Recent posts at Object Oriented Philosophy and Larval Subjects made me think it’s worth disentangling a number of different ways in which objects could be thought to be “real.” First would be to maintain that objects cannot be reduced to their components, either physical or sensory (that is, there really is a chair over there, not just an aggregate of atoms or sense-perceptions). Second would be maintain that these objects exist independently of human minds, knowledge or perception. Third, this could be expanded to get away from a human/object binary, and so maintain that objects are independent of other objects: that in each interaction of an object with something else, there is something in that object over and above what is involved in that interaction. Fourth, one could universalize this position, saying that, not only is an object never completely involved in any particular relation, but that objects are withdrawn from all relations, that their core being is not involved in any relations at all.
Harman, I think, believes a theory must contain all these elements to genuinely count as a realism about objects; the reason I think it’s interesting to disentangle them is that I’m not immediately grabbed by the object-oriented part of object oriented philosophy. What I find exciting in Harman is his anti-reductionism, his carnal phenomenology, and his assertion of the metaphysical importance of aesthetics; I’m trying to figure out in what ways these things depend on the reality of objects, and as part of that I’ve been wondering if they depend equally on all these four aspects of the reality of objects. In particular, I wonder about the fourth element, which seems to put Harman in the position criticized by Hegel in the quote I’ve used as the title of this post. If objects must be totally outside of all relations in order to be real, is this “realism” limited to saying merely that objects have being? I wonder how Harman would respond to Hegel here: is he doing something other than merely saying that objects have being? Would he say that it does do good to the things to say merely that they have being? Or would he reject the idea that philosophy needs to be concerned with whether it does good to the things (after all, if objects really are real, presumably they can afford to be quite indifferent to what philosophers may or may not think about them)?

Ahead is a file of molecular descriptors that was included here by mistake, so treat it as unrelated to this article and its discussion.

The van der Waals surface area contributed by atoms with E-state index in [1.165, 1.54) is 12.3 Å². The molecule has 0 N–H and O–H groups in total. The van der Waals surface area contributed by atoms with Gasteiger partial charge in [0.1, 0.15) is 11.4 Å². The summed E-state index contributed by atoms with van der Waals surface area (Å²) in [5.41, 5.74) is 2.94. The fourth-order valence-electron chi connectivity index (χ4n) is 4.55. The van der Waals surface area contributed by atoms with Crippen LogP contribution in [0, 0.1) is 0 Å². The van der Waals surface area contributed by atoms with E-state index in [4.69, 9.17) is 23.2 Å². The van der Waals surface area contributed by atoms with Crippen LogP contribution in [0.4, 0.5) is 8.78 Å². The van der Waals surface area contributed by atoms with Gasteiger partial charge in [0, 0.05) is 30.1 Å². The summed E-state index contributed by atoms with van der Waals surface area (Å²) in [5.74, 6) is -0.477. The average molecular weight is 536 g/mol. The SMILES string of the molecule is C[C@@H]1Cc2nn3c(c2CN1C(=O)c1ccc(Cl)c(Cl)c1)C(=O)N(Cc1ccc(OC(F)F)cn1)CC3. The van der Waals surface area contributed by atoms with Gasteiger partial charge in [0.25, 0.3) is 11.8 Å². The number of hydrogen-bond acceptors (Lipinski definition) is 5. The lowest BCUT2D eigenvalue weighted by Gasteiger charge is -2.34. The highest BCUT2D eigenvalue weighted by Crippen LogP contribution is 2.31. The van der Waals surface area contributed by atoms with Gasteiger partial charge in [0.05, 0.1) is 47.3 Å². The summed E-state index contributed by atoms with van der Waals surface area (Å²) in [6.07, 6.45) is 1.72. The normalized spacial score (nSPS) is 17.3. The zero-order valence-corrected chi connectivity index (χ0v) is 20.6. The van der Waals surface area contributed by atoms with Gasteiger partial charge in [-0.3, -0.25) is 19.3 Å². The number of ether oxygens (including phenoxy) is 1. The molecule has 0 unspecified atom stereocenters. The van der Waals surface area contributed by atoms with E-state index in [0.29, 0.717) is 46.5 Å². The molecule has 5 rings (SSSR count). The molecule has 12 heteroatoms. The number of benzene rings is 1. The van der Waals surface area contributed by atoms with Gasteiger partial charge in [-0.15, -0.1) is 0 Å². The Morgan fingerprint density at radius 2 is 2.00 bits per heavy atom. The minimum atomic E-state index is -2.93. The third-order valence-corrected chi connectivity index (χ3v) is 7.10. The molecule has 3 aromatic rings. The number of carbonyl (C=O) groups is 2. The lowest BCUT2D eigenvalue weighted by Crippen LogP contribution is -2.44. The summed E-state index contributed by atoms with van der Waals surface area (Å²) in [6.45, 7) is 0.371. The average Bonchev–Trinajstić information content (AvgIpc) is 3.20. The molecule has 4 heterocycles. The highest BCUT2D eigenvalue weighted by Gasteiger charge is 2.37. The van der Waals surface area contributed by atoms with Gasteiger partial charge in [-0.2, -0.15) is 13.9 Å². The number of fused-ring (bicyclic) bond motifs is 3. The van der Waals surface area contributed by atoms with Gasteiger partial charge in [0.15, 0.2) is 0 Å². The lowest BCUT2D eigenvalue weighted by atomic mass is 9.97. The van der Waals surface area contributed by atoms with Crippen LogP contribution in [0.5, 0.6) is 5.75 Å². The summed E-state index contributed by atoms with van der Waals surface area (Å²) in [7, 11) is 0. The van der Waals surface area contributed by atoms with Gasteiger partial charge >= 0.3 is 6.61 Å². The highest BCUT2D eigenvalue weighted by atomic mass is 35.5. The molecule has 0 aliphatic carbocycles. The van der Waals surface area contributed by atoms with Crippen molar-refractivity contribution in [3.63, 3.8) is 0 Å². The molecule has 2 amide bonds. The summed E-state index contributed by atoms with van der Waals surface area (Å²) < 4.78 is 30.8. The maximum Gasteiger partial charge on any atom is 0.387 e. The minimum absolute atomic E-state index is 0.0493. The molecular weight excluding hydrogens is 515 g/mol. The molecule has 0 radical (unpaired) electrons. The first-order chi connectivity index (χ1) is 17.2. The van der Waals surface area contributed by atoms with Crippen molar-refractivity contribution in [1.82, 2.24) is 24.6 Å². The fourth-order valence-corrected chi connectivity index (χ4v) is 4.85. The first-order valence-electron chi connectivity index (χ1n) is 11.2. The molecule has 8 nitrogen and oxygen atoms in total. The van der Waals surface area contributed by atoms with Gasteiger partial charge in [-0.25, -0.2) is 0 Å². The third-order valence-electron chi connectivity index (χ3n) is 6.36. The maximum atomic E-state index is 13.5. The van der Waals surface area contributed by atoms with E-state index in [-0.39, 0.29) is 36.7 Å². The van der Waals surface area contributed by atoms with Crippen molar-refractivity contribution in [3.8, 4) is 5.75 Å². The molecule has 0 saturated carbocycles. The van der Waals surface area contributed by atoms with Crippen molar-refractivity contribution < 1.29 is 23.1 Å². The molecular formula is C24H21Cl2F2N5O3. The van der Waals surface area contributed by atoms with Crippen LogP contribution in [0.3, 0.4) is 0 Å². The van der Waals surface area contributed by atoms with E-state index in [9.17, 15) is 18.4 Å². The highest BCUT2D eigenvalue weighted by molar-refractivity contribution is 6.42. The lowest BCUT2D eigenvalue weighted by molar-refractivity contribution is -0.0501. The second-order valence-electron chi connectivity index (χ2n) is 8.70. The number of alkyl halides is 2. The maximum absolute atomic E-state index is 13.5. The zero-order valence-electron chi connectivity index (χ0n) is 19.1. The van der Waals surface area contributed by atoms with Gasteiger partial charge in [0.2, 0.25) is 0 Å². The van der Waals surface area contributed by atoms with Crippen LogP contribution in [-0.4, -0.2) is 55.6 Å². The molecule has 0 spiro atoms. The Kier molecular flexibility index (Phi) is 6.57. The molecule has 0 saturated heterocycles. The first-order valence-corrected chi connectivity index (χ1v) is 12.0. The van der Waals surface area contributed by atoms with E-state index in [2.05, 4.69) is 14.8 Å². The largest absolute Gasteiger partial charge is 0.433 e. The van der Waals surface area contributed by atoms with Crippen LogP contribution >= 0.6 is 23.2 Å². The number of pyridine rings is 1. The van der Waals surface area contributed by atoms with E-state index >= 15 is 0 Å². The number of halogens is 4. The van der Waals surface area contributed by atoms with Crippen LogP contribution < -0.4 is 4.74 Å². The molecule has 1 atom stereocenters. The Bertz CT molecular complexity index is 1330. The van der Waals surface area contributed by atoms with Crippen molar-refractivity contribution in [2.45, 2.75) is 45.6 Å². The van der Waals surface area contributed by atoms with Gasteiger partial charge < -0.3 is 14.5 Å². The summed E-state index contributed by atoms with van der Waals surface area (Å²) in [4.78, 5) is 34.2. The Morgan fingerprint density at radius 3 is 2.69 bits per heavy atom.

Aside from this concern, I’m not sure I understand the argument for this fourth step; why does it not establish the reality of objects to say that they are never fully accessible in any given interaction? What is gained by the further step of insisting that objects are inaccessible to any possible interaction? One idea I’ve been toying with is seeing Harman’s philosophy as a particularly innovative response to Berkeley’s idealism. Berkeley argues that mind-independent reality is unimaginable, because, in anything we can imagine is, precisely because we are imagining it, dependent on our mind; this argument is interesting because everyone in the history of philosophy thinks it’s wrong, but it’s frustratingly difficult to argue against. Many have attempted to argue that in fact we can imagine a mind-independent reality; but perhaps we could see Harman as accepting the structure of Berkeley’s argument but drawing different conclusions from it. Berkeley’s premise is that any reality must be conceivable, so he concludes that, because mind-independent reality is inconceivable, there must be no mind-independent reality. But, if one starts with the premise that there is a mind-independent reality, one could equally use Berkeley’s argument to prove that, because any mind-independent reality is inconceivable, the mind-independent reality that exists must be inconceivable. Extend this argument to cover any kind of relation, not just mental representation, and, I think, you have something like Harman’s argument for the absolute withdrawal of objects.